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Old 10-15-2012, 11:21 PM   #1
BFitch
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So I'm attempting my second beer, a Belgian blonde. My first beer, a Cali common, never finished fermenting and I decided to dump it.
Any way the blonde has been in primary for 3 days an had a nice krouzen(sp?). Only thing is its a darker brown then I was expecting. Almost like a brown ale color. Think it will lighten some in secondary? If not what do you think would have caused it? Thanks.

 
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Old 10-15-2012, 11:29 PM   #2
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It will become more translucent with time making it appear lighter in color but it won't really change shades. It is tough to really tell color from the Carboy anyway because it is a large volume. Look at your hydrometer tube when you take a gravity reading to get a better idea.

Don't dump this one either. There is very little time won't improve when it comes to beer.
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Old 10-15-2012, 11:55 PM   #3
BFitch
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Thanks man. I really didn't want to dump the last batch either, but it sat in primary for 2 months and went through 2 wyeast packets and only dropped to 1.030 gravity. I could have bottled but didn't want to risk making 2 cases of bottle bombs. Although that does sound some what fun.

 
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Old 10-15-2012, 11:58 PM   #4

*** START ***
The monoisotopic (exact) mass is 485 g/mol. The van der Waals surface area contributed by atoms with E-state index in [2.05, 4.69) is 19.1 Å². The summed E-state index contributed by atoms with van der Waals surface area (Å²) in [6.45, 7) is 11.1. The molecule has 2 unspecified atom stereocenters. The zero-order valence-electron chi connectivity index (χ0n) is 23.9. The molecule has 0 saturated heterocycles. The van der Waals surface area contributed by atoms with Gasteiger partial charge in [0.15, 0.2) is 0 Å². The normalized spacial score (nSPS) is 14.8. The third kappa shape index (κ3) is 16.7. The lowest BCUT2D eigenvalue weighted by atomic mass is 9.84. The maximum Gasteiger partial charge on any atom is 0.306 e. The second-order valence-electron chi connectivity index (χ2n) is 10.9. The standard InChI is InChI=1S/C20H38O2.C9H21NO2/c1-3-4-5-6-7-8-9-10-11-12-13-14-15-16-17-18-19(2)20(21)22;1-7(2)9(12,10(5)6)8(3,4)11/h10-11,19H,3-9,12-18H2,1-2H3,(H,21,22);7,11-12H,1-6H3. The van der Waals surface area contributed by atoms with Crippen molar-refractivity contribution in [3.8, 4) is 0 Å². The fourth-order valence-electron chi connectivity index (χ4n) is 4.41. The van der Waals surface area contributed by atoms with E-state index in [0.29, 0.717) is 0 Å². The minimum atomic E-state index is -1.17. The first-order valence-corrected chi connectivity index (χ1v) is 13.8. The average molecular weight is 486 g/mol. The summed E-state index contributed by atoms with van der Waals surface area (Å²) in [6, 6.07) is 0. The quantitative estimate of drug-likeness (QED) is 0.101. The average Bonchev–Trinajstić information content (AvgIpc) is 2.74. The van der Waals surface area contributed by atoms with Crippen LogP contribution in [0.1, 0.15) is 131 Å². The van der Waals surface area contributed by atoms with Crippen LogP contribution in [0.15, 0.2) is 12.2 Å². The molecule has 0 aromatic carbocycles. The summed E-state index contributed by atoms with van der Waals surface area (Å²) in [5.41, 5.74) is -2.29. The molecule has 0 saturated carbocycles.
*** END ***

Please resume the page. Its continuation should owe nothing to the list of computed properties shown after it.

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Is it an extract brew?

I have an extract hefe that looks like an amber ale.

 
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Old 10-16-2012, 01:23 PM   #5
BFitch
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yea its an extract. bought it as a kit at my LHBS.

 
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Old 10-16-2012, 01:34 PM   #6
Yooper
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Quote:
Originally Posted by BFitch View Post
yea its an extract. bought it as a kit at my LHBS.
Boiling extract causes it to darken quite a bit. There are some ways to get around this- using the lightest colored extract and adding it at the end of the boil (instead of all at the beginning) keeps the color lighter and helps avoid the "cooked extract taste" from maillard reactions.

If you post the recipe, we can see what the cause of the dark beer is, but as was mentioned it will look lighter in the glass even if it is darker than expected.
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Old 10-16-2012, 11:40 PM   #7
BFitch
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Quote:
Originally Posted by Yooper

Boiling extract causes it to darken quite a bit. There are some ways to get around this- using the lightest colored extract and adding it at the end of the boil (instead of all at the beginning) keeps the color lighter and helps avoid the "cooked extract taste" from maillard reactions.

If you post the recipe, we can see what the cause of the dark beer is, but as was mentioned it will look lighter in the glass even if it is darker than expected.
6.6lb Pilsen LME (half in the beginning, half 15 minutes from the end)
3lb Pilsen DME
3oz aromatic malt
1oz kent goldings hops


I'm sure it'll come out fine, but it'd be nice to know if we did everything correct.

Here's a pic of it so you can see the color

 
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Old 10-17-2012, 12:03 AM   #8
Clonefan94
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Probably not adding much more than what others have said, but I think a lot of that is a combination of volume and the yeast still in suspension, doing it's thing, that blocks a lot of light. I had a witbier kit that looked very similar to that while it was fermenting. Now, 6 weeks later, it has a nice golden color like a Witbier should. It's darker than commercial, but not that far off. When it clears some and in a smaller volume of a glass, I'm pretty sure you'll notice it being distinctly lighter. Heck, I have an Amber ale that has lightened considerably since it became clear. It's become a genuine amber color now, while fermenting it looked like a porter.

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